Jan 01, 2012 Letters
I could not help but think that even if one were to disagree with the substance of Assistant Commissioner Steve Merai’s recent pronouncements, I am not so sure that there was widespread rejection of the spirit of independent thought which his comments projected.
In some quarters there is even appreciation for his break with the groupthink mentality which is integral for institutions like the Guyana Police Force. Even if it is a bit late in the day – since Steve will be retiring soon, one may argue that it is never too late to respond to the dictum of conscience and, in this regard, this is what he seems to be doing.
However, I think that it would make for interesting reading if Steve were to share his thoughts on the recent rubber bullets controversy with reference to Basic Principles on the Use of Force and Firearms by Law Enforcement Officials adopted by the Eighth United Nations Congress on the Prevention of Crime and the Treatment of Offenders, held in Havana, Cuba 1990.
Because of space constraints I will (for the benefit of readers) highlight just a few sections of the Principles so that all can make informed judgments on the issue.
Notwithstanding the specificities and peculiarities of national legislation and practice frameworks, the Principles were formulated to “assist Member States in their task of ensuring and promoting the proper role of law enforcement officials and be brought to the attention of law enforcement officials as well as other persons, such as judges, prosecutors, lawyers, members of the executive branch and the legislature, and the public.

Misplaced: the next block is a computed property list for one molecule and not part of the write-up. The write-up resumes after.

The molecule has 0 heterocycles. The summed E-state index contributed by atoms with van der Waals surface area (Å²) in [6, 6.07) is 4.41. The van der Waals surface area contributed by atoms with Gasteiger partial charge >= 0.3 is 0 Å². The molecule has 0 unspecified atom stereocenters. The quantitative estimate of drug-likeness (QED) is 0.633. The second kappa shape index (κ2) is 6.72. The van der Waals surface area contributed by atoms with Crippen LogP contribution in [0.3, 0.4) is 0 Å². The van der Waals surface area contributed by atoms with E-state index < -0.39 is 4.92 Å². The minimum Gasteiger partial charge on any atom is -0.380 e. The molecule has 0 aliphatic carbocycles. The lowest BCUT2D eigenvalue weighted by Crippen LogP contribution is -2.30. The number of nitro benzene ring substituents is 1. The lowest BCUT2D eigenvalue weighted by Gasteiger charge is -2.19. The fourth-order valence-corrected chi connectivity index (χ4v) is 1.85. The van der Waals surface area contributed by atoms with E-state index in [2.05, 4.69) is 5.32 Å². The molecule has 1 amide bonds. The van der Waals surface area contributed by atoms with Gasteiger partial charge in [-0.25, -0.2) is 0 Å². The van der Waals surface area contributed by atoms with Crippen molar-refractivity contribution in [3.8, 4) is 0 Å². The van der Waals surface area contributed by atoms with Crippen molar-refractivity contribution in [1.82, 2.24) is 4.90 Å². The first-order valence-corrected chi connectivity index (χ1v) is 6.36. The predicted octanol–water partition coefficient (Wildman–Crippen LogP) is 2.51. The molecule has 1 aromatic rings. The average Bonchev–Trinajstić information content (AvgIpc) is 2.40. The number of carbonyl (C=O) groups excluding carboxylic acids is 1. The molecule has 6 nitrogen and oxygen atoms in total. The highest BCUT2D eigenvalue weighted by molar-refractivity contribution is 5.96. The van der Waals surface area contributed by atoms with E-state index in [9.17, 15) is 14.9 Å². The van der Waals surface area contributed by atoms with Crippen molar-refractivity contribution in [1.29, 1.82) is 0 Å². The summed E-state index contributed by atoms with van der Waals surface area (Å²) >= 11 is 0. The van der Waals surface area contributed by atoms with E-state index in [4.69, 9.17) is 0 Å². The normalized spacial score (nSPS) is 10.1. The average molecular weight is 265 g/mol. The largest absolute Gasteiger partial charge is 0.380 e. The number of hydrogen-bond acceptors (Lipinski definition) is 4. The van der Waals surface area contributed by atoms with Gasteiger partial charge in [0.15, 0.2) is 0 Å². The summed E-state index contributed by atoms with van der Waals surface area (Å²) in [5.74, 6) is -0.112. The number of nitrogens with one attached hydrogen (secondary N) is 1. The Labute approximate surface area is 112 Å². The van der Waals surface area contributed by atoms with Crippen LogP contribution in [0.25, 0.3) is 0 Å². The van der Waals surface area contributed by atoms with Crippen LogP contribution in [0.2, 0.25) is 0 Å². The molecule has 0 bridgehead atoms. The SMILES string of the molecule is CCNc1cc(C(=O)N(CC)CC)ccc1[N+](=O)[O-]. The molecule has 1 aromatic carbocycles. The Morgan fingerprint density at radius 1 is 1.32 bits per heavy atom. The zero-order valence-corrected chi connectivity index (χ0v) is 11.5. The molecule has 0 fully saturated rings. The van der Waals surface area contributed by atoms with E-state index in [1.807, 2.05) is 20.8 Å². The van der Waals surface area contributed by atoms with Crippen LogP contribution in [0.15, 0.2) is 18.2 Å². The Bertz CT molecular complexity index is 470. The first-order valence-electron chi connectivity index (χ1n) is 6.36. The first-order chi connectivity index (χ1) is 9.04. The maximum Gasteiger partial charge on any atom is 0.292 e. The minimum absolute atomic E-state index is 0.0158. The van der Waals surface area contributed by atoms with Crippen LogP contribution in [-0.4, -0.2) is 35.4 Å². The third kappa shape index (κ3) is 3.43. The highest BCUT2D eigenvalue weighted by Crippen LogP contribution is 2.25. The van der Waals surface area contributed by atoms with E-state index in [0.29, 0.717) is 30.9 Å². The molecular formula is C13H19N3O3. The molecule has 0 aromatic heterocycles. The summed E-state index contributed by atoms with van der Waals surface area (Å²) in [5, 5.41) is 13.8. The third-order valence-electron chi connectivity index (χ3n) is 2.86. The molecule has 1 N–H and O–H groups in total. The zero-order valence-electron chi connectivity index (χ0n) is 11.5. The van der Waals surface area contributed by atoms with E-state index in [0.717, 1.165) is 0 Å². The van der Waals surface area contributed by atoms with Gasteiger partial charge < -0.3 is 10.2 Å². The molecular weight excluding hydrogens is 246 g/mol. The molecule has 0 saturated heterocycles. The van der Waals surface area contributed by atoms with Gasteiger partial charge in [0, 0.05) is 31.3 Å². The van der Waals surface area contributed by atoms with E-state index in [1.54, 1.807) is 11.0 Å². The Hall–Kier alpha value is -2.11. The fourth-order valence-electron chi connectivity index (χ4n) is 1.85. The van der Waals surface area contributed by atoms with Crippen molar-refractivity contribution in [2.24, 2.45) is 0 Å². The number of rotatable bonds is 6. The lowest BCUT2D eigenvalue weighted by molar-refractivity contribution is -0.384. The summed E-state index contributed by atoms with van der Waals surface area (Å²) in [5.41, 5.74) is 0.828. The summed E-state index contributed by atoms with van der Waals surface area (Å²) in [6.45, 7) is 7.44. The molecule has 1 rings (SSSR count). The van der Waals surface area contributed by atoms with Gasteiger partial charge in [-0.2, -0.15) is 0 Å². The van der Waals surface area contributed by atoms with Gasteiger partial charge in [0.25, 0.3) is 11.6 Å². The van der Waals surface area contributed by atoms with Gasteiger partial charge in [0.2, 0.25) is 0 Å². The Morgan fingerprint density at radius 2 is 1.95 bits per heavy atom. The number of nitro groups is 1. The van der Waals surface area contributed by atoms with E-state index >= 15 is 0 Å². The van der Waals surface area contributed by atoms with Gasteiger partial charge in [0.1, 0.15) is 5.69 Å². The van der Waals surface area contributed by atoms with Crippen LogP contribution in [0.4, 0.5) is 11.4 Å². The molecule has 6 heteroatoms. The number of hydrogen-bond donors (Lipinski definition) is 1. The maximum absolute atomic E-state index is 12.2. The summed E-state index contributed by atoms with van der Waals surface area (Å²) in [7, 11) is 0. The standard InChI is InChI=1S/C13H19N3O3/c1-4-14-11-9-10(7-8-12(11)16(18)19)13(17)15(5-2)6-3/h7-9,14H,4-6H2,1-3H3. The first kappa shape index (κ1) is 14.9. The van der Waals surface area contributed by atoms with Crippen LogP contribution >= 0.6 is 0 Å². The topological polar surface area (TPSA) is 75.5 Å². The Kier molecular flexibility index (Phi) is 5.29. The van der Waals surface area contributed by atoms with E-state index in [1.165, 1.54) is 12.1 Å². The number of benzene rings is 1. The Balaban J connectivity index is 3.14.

Principal among the General Provisions which should be taken into account and respected by Governments is the requirement that Governments and law enforcement agencies should develop a range of means as broad as possible and equip law enforcement officials with various types of weapons and ammunition that would allow for a differentiated use of force and firearms.
These should include the development of non-lethal incapacitating weapons for use in appropriate situations, with a view to increasingly restraining the application of means capable of causing death or injury to persons. For the same purpose, it should also be possible for law enforcement officials to be equipped with self-defensive equipment such as shields, helmets, bullet-proof vests and bullet-proof means of transportation, in order to decrease the need to use weapons of any kind.
Provision 3 requires that the development and deployment of non-lethal incapacitating weapons should be carefully evaluated in order to minimize the risk of endangering uninvolved persons, and the use of such weapons should be carefully controlled; while Provision 7 states that Governments shall ensure that arbitrary or abusive use of force and firearms by law enforcement officials is punished as a criminal offence under their law.
And Provision 8 stipulates that exceptional circumstances such as internal political instability or any other public emergency may not be invoked to justify any departure from these basic principles.